One of these days I’ll be able to report some good news about the conflict in eastern Ukraine, but then wars waged by Putin’s Russia are not usually filled with good news. But we live in hope.
The latest fortnightly OSCE Status report is out.
As I’ve often said, these give a snapshot summary on events along the front line and confirm whether reports of increased or decreased firing have been accurate.
Link to OSCE website & copy of report in English, Ukrainian and Russian.
April 20th to May 3rd:
Regrettably in this case, as expected, the OSCE observed a significant increase in firing along the 500km front line — a total of about 9,800 ceasefire violations, including around 2,750 explosions. Compared to 7,200 & 1,550 in the previous two weeks.
Six confirmed, including 1 fatality.
Total for 2020: 6 killed and 29 injured.
Events at the three Disengagement Areas.
Stanytsia Luhanska remains quiet. This is a front line, civilian bridge crossing. It’s used predominately by people in occupied eastern Ukraine to collect money and goods in Ukraine held territory. Currently, due to the Coronavirus, like all front line crossings, it’s closed.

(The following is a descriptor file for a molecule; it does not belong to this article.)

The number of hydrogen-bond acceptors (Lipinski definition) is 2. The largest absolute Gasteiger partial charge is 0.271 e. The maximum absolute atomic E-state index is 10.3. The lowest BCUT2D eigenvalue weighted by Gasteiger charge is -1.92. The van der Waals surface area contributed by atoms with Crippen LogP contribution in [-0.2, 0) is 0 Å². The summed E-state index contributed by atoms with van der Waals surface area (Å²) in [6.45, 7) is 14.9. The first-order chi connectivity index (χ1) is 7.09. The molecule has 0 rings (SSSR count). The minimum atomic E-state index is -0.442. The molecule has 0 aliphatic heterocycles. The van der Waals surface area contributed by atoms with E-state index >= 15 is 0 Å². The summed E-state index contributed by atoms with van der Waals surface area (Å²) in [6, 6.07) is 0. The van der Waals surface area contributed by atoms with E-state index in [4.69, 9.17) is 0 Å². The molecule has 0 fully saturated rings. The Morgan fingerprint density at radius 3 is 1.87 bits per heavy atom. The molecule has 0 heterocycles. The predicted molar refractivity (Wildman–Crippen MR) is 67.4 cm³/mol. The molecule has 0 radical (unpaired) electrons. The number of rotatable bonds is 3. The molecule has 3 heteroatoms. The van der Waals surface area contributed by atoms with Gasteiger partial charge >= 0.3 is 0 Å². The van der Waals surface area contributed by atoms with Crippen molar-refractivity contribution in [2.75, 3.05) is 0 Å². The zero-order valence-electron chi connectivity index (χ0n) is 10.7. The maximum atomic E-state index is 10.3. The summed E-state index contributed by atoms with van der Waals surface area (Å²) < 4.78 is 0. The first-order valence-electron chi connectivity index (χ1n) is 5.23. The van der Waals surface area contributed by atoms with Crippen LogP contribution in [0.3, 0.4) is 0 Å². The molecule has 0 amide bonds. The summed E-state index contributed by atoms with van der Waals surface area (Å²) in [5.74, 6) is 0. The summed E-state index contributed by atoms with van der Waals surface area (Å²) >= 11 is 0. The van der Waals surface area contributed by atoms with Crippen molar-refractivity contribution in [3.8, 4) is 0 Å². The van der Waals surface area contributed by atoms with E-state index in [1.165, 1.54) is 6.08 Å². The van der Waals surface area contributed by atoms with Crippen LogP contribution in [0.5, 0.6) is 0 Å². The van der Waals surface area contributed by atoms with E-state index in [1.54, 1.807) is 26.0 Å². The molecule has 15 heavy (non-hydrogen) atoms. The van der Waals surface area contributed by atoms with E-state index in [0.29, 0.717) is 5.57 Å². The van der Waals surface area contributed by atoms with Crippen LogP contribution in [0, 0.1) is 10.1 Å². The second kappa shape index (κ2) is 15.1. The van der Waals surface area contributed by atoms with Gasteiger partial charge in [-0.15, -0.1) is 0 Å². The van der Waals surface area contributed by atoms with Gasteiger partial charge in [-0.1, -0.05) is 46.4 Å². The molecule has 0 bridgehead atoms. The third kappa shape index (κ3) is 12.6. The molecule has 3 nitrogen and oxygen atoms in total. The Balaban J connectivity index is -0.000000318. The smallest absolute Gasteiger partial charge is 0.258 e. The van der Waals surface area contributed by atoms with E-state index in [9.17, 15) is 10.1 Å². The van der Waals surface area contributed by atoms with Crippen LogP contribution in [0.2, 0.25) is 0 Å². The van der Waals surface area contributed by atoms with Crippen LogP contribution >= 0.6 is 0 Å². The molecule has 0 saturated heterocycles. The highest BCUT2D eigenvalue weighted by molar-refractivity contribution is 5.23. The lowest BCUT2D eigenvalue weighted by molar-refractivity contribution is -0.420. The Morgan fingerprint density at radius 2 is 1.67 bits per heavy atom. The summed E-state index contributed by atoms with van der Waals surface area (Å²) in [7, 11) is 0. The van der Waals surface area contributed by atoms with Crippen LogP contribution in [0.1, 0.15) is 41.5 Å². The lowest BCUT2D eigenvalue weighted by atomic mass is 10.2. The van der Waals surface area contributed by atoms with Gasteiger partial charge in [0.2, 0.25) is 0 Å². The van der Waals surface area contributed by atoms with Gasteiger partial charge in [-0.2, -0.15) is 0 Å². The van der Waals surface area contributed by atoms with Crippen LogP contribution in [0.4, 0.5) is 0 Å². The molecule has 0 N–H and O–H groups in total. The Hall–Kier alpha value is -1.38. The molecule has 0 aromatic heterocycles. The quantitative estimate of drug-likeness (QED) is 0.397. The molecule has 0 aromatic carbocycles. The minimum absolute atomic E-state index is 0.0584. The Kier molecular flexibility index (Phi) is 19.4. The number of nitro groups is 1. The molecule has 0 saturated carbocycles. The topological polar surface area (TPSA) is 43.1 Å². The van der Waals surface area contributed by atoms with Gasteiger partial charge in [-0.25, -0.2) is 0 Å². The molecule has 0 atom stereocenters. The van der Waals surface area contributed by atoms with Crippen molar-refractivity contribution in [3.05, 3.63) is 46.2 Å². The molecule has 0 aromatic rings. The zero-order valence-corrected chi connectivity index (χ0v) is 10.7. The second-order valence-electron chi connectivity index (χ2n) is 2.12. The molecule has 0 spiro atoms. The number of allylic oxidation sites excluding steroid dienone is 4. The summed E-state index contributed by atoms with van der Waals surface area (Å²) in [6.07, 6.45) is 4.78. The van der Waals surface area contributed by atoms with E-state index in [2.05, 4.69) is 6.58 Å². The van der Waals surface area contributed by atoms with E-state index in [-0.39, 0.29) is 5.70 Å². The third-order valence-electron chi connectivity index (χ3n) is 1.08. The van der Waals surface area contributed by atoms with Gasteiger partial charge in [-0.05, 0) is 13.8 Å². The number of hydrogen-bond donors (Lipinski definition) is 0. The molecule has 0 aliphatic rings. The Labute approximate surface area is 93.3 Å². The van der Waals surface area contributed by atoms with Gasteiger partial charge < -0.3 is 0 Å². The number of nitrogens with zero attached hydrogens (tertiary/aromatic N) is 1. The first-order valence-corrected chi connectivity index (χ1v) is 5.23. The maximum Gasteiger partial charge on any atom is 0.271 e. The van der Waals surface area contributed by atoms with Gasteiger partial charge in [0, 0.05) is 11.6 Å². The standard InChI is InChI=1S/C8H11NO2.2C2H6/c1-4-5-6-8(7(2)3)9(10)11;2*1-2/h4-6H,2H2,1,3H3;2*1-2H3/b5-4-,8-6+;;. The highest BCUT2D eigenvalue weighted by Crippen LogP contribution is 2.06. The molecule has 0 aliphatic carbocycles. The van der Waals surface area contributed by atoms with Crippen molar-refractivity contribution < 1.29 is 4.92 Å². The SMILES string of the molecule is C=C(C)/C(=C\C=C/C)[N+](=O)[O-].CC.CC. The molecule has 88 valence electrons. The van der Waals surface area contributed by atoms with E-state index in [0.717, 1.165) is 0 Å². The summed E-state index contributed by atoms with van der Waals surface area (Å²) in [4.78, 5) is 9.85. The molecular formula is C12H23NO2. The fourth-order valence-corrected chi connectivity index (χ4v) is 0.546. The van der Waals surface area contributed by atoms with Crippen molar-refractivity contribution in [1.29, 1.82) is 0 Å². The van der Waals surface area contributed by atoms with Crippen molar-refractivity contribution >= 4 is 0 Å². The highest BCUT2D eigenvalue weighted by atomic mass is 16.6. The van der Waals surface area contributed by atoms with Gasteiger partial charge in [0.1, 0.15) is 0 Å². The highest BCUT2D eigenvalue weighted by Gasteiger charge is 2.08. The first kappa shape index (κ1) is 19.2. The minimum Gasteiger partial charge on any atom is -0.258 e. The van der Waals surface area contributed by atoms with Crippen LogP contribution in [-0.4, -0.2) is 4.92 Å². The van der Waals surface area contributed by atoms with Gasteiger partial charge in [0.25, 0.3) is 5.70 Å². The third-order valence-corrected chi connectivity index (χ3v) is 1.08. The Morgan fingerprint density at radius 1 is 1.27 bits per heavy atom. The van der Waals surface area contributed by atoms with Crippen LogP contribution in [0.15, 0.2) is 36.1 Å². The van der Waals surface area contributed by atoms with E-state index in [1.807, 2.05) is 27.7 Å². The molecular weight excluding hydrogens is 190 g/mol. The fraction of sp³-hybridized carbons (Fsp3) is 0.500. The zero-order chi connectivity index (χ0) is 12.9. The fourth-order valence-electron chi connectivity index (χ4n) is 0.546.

Petrivske: OSCE noted 200 ceasefire violations, and people seen inside the exclusion zone. Zolote: Reporting on Zolote can be misleading, as although there haven’t been many violations within it, 2020 has seen a substantial increase in Russia-led firing all around it. There’s little doubt this provocation firing is directly related to the establishment of the small disengagement area.
OSCE Freedom of Movement Restrictions.
Once again, Russia-led forces win the top prize. The report details another 42 occasions when monitors movements were restricted, with every one of them in “areas not controlled by the Ukrainian gov,” meaning Russia-led territory. Restrictions get imposed at military checkpoints when monitors are refused access through them, or when they’re ordered to leave an area such as the Ukrainian/Russian border and railway stations.
These 42 restrictions follow on from 50 listed in the previous fortnightly report seen below. So in the space of a month, Russia-led forces have blocked OSCE patrols on 92 occasions, and the Ukrainian army hasn’t stopped them once. However, read Russia’s propaganda and in particular reports from Russia’s OSCE delegation (Yes incredibly Russia is part of the OSCE) and you’d think it’s the Ukrainian army who is relentlessly hindering the work of the OSCE and needing to hide their military activity.